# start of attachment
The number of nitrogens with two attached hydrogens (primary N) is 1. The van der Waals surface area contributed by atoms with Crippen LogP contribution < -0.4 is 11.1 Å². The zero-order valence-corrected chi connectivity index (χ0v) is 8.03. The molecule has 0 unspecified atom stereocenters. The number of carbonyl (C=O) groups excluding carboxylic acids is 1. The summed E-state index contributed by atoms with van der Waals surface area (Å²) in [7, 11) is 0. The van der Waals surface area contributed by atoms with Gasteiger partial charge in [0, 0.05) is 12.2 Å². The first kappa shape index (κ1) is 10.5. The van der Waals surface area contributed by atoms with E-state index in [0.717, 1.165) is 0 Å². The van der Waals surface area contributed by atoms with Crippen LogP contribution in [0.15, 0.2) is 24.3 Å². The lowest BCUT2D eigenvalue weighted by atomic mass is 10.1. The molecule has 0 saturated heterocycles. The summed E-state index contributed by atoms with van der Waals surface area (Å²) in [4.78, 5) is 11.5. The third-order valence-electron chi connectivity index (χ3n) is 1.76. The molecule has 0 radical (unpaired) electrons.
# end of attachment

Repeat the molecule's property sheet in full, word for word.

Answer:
The number of nitrogens with two attached hydrogens (primary N) is 1. The van der Waals surface area contributed by atoms with Crippen LogP contribution < -0.4 is 11.1 Å². The zero-order valence-corrected chi connectivity index (χ0v) is 8.03. The molecule has 0 unspecified atom stereocenters. The number of carbonyl (C=O) groups excluding carboxylic acids is 1. The summed E-state index contributed by atoms with van der Waals surface area (Å²) in [7, 11) is 0. The van der Waals surface area contributed by atoms with Gasteiger partial charge in [0, 0.05) is 12.2 Å². The first kappa shape index (κ1) is 10.5. The van der Waals surface area contributed by atoms with E-state index in [0.717, 1.165) is 0 Å². The van der Waals surface area contributed by atoms with Crippen LogP contribution in [0.15, 0.2) is 24.3 Å². The lowest BCUT2D eigenvalue weighted by atomic mass is 10.1. The molecule has 0 saturated heterocycles. The summed E-state index contributed by atoms with van der Waals surface area (Å²) in [4.78, 5) is 11.5. The third-order valence-electron chi connectivity index (χ3n) is 1.76. The molecule has 0 radical (unpaired) electrons.